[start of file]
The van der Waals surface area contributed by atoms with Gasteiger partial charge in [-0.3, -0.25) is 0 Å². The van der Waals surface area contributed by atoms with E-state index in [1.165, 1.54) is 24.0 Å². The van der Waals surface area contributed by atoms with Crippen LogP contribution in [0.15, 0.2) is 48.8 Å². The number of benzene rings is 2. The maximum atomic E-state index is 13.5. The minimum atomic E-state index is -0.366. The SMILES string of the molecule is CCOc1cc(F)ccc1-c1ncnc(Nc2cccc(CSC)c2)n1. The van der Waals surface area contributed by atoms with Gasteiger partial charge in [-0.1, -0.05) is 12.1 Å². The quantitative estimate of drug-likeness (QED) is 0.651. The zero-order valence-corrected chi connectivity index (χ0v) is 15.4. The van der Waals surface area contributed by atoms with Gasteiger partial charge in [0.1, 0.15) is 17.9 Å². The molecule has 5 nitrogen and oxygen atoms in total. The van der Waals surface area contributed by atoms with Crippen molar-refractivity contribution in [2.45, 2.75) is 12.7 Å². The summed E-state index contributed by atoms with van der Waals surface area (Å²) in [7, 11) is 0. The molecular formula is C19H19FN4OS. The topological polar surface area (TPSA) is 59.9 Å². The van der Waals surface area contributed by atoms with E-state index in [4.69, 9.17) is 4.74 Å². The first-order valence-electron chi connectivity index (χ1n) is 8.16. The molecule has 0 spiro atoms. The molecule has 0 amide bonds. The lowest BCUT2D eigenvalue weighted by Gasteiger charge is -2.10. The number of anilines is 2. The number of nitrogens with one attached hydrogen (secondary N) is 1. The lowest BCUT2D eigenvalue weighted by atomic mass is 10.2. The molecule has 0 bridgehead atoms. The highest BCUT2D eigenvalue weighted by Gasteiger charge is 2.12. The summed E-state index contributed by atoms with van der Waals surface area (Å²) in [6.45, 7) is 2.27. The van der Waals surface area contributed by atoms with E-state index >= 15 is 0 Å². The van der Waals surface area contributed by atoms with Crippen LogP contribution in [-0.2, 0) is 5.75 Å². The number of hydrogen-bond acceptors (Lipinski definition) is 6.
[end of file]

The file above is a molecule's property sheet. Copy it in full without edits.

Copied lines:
The van der Waals surface area contributed by atoms with Gasteiger partial charge in [-0.3, -0.25) is 0 Å². The van der Waals surface area contributed by atoms with E-state index in [1.165, 1.54) is 24.0 Å². The van der Waals surface area contributed by atoms with Crippen LogP contribution in [0.15, 0.2) is 48.8 Å². The number of benzene rings is 2. The maximum atomic E-state index is 13.5. The minimum atomic E-state index is -0.366. The SMILES string of the molecule is CCOc1cc(F)ccc1-c1ncnc(Nc2cccc(CSC)c2)n1. The van der Waals surface area contributed by atoms with Gasteiger partial charge in [-0.1, -0.05) is 12.1 Å². The quantitative estimate of drug-likeness (QED) is 0.651. The zero-order valence-corrected chi connectivity index (χ0v) is 15.4. The van der Waals surface area contributed by atoms with Gasteiger partial charge in [0.1, 0.15) is 17.9 Å². The molecule has 5 nitrogen and oxygen atoms in total. The van der Waals surface area contributed by atoms with Crippen molar-refractivity contribution in [2.45, 2.75) is 12.7 Å². The summed E-state index contributed by atoms with van der Waals surface area (Å²) in [7, 11) is 0. The molecular formula is C19H19FN4OS. The topological polar surface area (TPSA) is 59.9 Å². The van der Waals surface area contributed by atoms with E-state index in [4.69, 9.17) is 4.74 Å². The first-order valence-electron chi connectivity index (χ1n) is 8.16. The molecule has 0 spiro atoms. The molecule has 0 amide bonds. The lowest BCUT2D eigenvalue weighted by Gasteiger charge is -2.10. The number of anilines is 2. The number of nitrogens with one attached hydrogen (secondary N) is 1. The lowest BCUT2D eigenvalue weighted by atomic mass is 10.2. The molecule has 0 bridgehead atoms. The highest BCUT2D eigenvalue weighted by Gasteiger charge is 2.12. The summed E-state index contributed by atoms with van der Waals surface area (Å²) in [6.45, 7) is 2.27. The van der Waals surface area contributed by atoms with E-state index >= 15 is 0 Å². The van der Waals surface area contributed by atoms with Crippen LogP contribution in [-0.2, 0) is 5.75 Å². The number of hydrogen-bond acceptors (Lipinski definition) is 6.